Friday, August 16, 2013

All done..what's next?

I put on the last coat of poly yesterday, and I'm going to put the nightstand in the room today. Overall, I'm happy how it came out. I did learn that I should try to find better quality wood -- obviously wood from the Borg (orange or blue) isn't going to be what I'd like to work with on a regular basis, but since I don't have a planer, rough cut lumber isn't in my sights yet, so I just have to deal with that for now.

I am glad that I was able to make this nightstand quickly and without a lot of drama. I am finding that for every project I make, I almost always seem to acquire a new tool or parts for my existing tools. For this project, I got a couple new router bits.

I also am glad that with each project, I learn new skills. On this project, I learned how to layout and make mortise and tenon joinery and I also learned how to make tapered legs. I used locking rabbet joinery like I normally do when I make drawers, but this time I used a 3/4" front panel so I had to learn how to mill the locking grooves a little differently.

This project also got me to work on my finishing technique a little more, and I know that I have a way more to go on that. I have to be more diligent about my surface preparation by sanding enough and making sure I sand everything evenly. I also do need to work on my wipe-on finish technique. I do believe that these are all learning experiences, and that my future projects will come out better.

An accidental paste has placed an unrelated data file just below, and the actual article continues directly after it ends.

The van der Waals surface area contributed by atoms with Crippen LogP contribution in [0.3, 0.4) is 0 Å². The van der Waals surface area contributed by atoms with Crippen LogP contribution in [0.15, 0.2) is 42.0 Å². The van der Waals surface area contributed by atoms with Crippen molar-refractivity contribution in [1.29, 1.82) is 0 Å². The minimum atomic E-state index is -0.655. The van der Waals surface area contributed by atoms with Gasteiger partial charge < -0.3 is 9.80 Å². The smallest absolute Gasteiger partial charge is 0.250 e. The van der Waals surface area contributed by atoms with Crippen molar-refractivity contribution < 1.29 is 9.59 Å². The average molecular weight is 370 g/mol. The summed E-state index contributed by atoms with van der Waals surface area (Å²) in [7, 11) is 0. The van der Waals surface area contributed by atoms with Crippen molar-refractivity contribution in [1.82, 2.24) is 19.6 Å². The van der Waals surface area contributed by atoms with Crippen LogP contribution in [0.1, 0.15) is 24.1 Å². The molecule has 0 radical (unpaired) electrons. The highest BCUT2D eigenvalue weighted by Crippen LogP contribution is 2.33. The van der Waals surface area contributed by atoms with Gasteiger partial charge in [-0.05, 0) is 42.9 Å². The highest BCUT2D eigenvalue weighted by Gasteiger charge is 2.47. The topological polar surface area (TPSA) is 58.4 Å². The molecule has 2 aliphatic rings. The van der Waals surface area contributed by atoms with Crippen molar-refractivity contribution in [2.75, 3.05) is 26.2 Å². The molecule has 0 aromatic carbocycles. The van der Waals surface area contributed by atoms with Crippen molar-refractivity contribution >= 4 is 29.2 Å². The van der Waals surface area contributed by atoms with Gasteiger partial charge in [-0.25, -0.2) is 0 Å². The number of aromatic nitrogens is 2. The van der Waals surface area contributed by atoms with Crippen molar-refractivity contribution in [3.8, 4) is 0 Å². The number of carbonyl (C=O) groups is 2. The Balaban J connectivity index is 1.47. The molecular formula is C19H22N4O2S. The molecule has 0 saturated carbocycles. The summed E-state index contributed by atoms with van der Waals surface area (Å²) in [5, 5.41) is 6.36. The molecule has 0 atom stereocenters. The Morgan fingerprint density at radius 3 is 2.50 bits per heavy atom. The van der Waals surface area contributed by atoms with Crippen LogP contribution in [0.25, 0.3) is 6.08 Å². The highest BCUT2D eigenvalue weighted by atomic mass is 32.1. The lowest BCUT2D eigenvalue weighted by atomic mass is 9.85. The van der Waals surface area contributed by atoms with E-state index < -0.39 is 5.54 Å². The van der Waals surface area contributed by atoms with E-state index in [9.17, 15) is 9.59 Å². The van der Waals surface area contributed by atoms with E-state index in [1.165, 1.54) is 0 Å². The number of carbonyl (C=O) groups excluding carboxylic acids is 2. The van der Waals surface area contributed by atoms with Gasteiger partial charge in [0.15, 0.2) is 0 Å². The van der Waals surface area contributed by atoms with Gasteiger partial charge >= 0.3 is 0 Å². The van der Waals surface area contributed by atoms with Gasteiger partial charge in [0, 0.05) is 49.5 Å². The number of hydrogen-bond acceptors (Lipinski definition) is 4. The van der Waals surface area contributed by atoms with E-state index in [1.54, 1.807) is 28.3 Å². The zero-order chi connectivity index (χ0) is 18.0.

I think my next project will have to be a shop-related project. I have to make a dedicated table for assembly and finishing. Since I built Chibi's vanity, I realized that having a lower work surface would be a good idea. Even though this nightstand is just over 24" tall, I found that even that can be a little tall since my table saw sits about 37" high, so reaching around the top can be a chore.

I also need more storage for tools. I foolishly thought that my original set of cabinets would be enough. To be honest, they do hold everything pretty well, but over time, you can always make improvements. I'm finding that I want to keep my assembly and finishing tools in one place. That way I don't have to make trips around the garage to get things. I want it all in one place. Add on top of that the fact that pin nailer and stapler that I just got from Harbor Freight did not come with cases, and I now have a storage dilemma.

My goal for the assembly cabinet is pretty simple, I think. It has to be mobile, and it should have a good work surface I can use to assemble, sand, and finish my projects. I think that I'll build it in a similar fashion to my stationary bench, but I'll make it a few inches lower to give me some room to work so I don't put any pieces of wood through the lights in the ceiling of the garage. I want it to have a power strip so I can run my extension cord to it and run my compressor and sanders. It should also have some drawer and door storage for my nailers, compressor, and finishing supplies.

My next project for the room is going to be a dresser. I want to make sure that Nadine has enough storage for her kimono and all that. I think I've settled on a design, so I just need to start looking at the parts for it. I haven't decided yet what it's going to be made of, but since I researched and found that $130 for cherry plywood isn't a total rip-off, especially considering how much it must cost to ship it here, I might bite the bullet and use cherry plywood and solid cherry wood.

Always have to clean after the projects are done.